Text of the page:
Not All of New York Rises Up

My girlfriend Jessica and I finalized our move from Brooklyn to Albany, New York last Sunday. We were forced to move and follow the money, as they say. While we filled our UHAUL full of odds and ends, gritty white hipsters from South Williamsburg were convening to protest the neocons arrival to the Big Apple. I was upset that I coulnd’t join them. I wanted nothing more then to drop the boxes I was carrying and raise my fist in dissent against an administration that has an appetite for the inept.

As I watched these protesters amass, however, I noticed something peculiar. Most fellow Williamsburgers on the street seemed unconcerned that George W. Bush was using their city to host the Republican National Convention. They didn’t give a shit that Bush was about to exploit the tragedy of September 11 to promote his re-election campaign. They were not angered by the whole charade. Not in the least.

At first I was perplexed. “Why aren’t these people, poor black and Latino minorities, on the front-lines raging against Bush and his band of thugs? They certainly have ample reason.” I thought. “In fact they have more reasons then these twenty-something’s, myself included, who will forever have the gift of white skin as a saving social grace. Why the overt political apathy?”

But then it hit me. The truth is these folks don’t see a point in protesting only one sect of the ruling elite while ignoring the other — their problems are systemic, and yes, bipartisan in origin. Bush is only a symbolic figure head of a corrupt corporatized state. They don’t need C. Wright Mills to point it out. They witness it daily.

They know it was Bill Clinton who signed welfare reform. Not Bush. They know it was Clinton who cut Pell-Grants and raped the federal education funds, making it harder for these people to dig their way out of entrenched poverty. It is Democrat John Kerry who wants to put more cops on the streets to crack some minority heads — which will inevitably send more non-violent individuals from poor neighborhoods like South Williamsburg into the prison industrial system. These poor Americans have few, if any, allies in Washington. They’re votes are typically ignored if even counted, and the presidential aspirants like Kerry rarely speak to their needs — even if Kerry’s Veep Edwards smiles his way through his “Two-America’s” speech. These folks aren’t biting.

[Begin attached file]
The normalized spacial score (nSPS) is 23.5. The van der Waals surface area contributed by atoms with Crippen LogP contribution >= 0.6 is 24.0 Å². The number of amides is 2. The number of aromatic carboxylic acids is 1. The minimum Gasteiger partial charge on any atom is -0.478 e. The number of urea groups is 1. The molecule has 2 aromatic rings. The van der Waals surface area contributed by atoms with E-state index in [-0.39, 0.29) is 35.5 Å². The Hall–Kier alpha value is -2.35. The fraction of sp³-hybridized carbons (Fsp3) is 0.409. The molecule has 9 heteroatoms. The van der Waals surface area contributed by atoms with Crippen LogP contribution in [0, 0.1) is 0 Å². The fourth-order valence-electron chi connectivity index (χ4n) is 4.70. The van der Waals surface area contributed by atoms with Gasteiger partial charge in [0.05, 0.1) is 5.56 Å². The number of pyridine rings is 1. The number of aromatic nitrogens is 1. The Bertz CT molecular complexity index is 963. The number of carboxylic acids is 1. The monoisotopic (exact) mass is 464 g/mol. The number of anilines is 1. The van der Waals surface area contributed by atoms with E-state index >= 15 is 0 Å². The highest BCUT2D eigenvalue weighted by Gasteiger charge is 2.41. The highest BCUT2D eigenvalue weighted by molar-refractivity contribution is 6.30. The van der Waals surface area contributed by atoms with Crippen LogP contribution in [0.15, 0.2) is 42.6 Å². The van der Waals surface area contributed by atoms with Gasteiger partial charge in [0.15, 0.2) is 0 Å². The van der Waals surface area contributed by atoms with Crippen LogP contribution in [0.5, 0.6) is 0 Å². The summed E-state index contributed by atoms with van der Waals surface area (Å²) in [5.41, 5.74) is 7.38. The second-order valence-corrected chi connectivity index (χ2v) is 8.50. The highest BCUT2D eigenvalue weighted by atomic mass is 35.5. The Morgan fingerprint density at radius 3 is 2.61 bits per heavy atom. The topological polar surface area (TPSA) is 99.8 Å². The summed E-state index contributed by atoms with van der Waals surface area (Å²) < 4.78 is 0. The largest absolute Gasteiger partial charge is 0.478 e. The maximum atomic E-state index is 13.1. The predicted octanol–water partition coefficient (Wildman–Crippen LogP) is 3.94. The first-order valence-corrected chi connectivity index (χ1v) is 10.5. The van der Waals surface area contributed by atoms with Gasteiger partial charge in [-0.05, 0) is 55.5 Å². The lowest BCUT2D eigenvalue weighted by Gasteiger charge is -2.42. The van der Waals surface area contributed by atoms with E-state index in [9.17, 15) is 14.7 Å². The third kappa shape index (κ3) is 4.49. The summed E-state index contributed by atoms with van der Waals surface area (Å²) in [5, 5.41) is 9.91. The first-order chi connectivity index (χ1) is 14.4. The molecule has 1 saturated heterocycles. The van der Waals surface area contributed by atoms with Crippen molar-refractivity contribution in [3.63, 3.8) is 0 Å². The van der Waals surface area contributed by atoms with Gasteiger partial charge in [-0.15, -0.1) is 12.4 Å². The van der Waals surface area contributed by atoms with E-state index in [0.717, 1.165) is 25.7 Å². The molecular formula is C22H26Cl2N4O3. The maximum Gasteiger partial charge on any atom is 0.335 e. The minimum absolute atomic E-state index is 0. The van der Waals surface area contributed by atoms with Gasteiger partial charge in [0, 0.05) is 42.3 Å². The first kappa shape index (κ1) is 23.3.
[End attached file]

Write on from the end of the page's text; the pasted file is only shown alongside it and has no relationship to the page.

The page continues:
Iraq isn’t a major issue either, and why would it be? They aren’t surprised America has launched an imperial war. Many of my former neighbors are from Puerto Rico, where they know first hand the wrath of American stewardship. Iraq is just another chapter in a long history book of American aggression.

They know that regardless of who wins in November, their struggles will surely continue: Finding adequate work. Food for their hungry children. Health care that doesn’t put them in the poor house. A solid education that leads to opportunities for their precious kids. And the list goes on.

I heard one older man sitting on an over turned bucket say to his friend as Jessica and I passed with our oversized mattress in hand, “I bet these protesters wouldn’t be doing this if that Kerry were in town.” He was right of course. It was a keen observation of our political reality, aka the ABB (Anybody But Bush) epidemic.

The majority of protesters now assembled in NYC would not have thought of taking to the streets of Boston to rail the Democrats for their acceptance of “everything-Bush” just one month ago. Not only is it now cool to be anti-W, which is the major ABB draw, it is also intellectually appealing. At least for the selective-minded spectator. Most New York City ABBer’s believe it is their duty to protest the RNC. Bless ’em. I’d be there if I could, and I am sure many marching through the streets of Mid-Town know the Democrats are to blame for much of what has transpired. But after seeing another segment of America that has ample reason to hate Bush — sit back and laugh at the hipster upheaval in Williamsburg that day — reality has painted a slightly different picture of the RNC.

The problems plaguing America, and Najaf for that matter, are not the neocon’s alone. Bush has acted on policies laid out by Bill Clinton and the New Democrats in the 1990s. The face painted protesters that passed my girlfriend and I as we packed our belongings in the back of our rented truck may not understand this. But the guy on the overturned bucket, and the other Brooklynites that seemed unconcerned with the Republican takeover of NYC, continue to see through the perpetual lies. They know 100,000 protesters in the streets is a good thing. They just wish such dissent was not partisan in nature. If it were, I’m sure they’d be arm in arm with their white neighbors.

Joshua Frank, a contributor to CounterPunch’s forthcoming book, A Dime’s Worth of Difference: Beyond the Lesser of Two Evils, is putting the finishing touches on Left Out: How Liberals did Bush’s Work for Him, to be published by Common Courage Press. He welcomes comments at


JOSHUA FRANK is the managing editor of CounterPunch. He is the author of the new book, Atomic Days: The Untold Story of the Most Toxic Place in America, published by Haymarket Books. He can be reached at You can troll him on Twitter @joshua__frank.